Irish News

Friday 25 July 2014

Company aims to lift most boil-water restrictions by end of year

Paul Melia Environment Correspondent

Published 11/02/2014|02:30

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John Tierney, Managing Director, Irish Water.
John Tierney, Managing Director, Irish Water.

THE vast majority of families and businesses forced to boil water because it is unsafe to drink will have their supplies improved before the end of the year.

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Irish Water will tell an Oireachtas committee today that restrictions should be lifted in most areas by year-end as plants are upgraded and urgent works fast-tracked.

The company, which took control of the water network on January 1, put in a team of specialists in recent weeks to assess and prioritise works where boil-water notices are currently in place, the Irish Independent understands.

This was because some 18,900 people are currently drawing supplies from contaminated sources, and the water is unsafe to drink.

The company could not oblige people to pay for water from risky supplies, and identified the removal of boil water notices as a priority.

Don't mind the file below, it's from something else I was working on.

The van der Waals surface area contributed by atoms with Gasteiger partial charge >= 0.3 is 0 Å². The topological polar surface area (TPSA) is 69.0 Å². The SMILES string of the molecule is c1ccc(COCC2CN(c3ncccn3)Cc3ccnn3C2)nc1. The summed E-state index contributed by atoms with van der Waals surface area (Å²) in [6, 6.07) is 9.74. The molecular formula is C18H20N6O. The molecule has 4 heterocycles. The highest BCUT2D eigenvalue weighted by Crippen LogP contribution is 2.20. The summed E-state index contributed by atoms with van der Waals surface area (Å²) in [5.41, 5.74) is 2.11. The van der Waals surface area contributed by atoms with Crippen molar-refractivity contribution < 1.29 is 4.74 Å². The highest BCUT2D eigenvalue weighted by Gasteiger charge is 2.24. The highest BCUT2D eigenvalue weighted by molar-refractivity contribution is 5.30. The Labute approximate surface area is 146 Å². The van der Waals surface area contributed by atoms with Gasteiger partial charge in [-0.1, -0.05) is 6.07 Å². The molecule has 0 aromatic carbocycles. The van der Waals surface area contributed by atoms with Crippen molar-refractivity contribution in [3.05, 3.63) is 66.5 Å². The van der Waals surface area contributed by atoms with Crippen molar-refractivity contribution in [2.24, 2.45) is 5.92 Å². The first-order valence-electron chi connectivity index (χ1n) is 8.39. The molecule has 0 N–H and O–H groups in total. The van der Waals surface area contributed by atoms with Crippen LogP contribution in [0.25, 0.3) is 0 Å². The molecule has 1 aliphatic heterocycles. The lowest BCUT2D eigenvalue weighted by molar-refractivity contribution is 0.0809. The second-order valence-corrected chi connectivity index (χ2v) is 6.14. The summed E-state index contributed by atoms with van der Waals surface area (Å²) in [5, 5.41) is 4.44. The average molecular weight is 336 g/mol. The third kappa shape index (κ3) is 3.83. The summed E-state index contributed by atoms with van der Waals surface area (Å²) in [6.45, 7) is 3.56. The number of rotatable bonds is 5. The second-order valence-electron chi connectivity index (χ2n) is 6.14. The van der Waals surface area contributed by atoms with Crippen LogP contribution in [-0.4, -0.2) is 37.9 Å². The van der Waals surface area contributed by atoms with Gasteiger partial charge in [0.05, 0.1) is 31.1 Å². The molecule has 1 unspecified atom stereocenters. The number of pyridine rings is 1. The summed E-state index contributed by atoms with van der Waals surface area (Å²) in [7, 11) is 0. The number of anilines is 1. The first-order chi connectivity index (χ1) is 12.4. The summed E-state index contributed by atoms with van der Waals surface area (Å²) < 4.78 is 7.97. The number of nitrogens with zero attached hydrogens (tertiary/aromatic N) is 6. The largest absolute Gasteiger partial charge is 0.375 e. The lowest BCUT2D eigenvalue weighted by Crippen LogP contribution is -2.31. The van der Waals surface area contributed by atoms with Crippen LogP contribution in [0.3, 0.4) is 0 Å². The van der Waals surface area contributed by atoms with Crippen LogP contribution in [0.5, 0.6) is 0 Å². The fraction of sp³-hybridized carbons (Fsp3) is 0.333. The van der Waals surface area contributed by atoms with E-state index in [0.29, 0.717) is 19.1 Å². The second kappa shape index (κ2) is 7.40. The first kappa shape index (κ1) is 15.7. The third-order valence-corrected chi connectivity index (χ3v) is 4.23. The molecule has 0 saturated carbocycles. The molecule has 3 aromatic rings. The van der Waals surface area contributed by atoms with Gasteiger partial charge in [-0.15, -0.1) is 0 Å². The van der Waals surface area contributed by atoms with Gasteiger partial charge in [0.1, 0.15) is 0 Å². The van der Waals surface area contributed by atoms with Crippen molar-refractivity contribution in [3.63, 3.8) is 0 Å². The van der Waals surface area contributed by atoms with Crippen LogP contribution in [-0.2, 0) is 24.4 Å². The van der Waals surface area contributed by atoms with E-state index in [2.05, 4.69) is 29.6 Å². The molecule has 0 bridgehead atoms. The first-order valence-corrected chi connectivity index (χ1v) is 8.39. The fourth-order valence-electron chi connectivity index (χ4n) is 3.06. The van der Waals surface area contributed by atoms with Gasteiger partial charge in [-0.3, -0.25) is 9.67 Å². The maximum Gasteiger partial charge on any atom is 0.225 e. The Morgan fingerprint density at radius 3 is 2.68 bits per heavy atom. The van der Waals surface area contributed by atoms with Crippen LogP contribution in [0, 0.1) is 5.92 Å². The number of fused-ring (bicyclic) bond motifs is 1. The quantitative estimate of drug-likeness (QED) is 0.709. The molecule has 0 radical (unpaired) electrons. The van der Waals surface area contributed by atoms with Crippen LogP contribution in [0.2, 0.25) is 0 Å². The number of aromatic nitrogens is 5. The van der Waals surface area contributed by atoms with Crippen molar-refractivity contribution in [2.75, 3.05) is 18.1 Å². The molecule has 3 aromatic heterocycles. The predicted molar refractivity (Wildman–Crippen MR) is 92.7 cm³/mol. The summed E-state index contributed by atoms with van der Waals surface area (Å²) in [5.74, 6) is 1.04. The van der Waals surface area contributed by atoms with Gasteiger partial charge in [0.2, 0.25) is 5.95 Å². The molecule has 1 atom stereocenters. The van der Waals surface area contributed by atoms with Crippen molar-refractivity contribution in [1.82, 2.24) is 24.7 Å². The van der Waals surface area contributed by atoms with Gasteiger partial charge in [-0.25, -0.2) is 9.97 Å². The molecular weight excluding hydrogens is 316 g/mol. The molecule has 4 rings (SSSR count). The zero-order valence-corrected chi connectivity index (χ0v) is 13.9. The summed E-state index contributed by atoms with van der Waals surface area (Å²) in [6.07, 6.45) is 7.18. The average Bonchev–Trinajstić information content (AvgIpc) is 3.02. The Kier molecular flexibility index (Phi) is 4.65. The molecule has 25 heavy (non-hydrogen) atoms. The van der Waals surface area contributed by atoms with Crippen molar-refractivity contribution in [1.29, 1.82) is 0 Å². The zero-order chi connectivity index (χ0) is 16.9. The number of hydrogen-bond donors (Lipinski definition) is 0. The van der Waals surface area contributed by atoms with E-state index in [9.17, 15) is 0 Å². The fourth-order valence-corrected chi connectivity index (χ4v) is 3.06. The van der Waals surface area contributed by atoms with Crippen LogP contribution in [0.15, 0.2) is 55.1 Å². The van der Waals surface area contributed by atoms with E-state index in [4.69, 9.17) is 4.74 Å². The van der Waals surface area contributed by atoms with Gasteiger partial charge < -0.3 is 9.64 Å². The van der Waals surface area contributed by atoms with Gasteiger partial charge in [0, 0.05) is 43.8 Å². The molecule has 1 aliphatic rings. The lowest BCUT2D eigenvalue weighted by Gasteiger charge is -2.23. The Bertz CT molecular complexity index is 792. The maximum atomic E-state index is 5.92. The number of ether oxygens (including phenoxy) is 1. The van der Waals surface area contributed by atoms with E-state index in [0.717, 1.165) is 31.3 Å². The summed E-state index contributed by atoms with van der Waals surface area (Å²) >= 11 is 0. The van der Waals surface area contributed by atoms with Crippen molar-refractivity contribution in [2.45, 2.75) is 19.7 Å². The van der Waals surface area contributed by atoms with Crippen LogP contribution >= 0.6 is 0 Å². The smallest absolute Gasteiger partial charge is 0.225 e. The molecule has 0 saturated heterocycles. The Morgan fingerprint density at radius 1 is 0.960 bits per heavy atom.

The vast bulk of the 18,900 (98pc) are living in Roscommon, including Castlerea and Boyle and across the south of the county.

PRIORITY

"Water quality is a priority and a special team was put in place in January to assess the issue of boil water notices," a source said.

It is understood that Irish Water chief executive John Tierney will tell the Dail Environment committee this afternoon that a new treatment plant for Boyle will be completed by December this year.

Another in Killeglin – which was due for completion in April next year – may be fast-tracked and delivered earlier.

When both plants are delivered, supplies will be improved for 12,200 people.

Options to accelerate the delivery of a third plant for Castlerea, which will serve 6,350, are being "assessed urgently", it is understood.

All other communities across the country affected by boil water notices are also being addressed as "urgent", but the numbers are only a small portion of the total affected.

Boil water notices are only put in place by local authorities after consultation with the HSE which deems the supply to be dangerous to public health.

In 2012, the most recent year for which figures are available, 47 boil water notices affecting 43 supplies were put in place affecting 50,000 consumers.

A total of 10 plants in Roscommon are due to be upgraded from 2014.

Irish Independent

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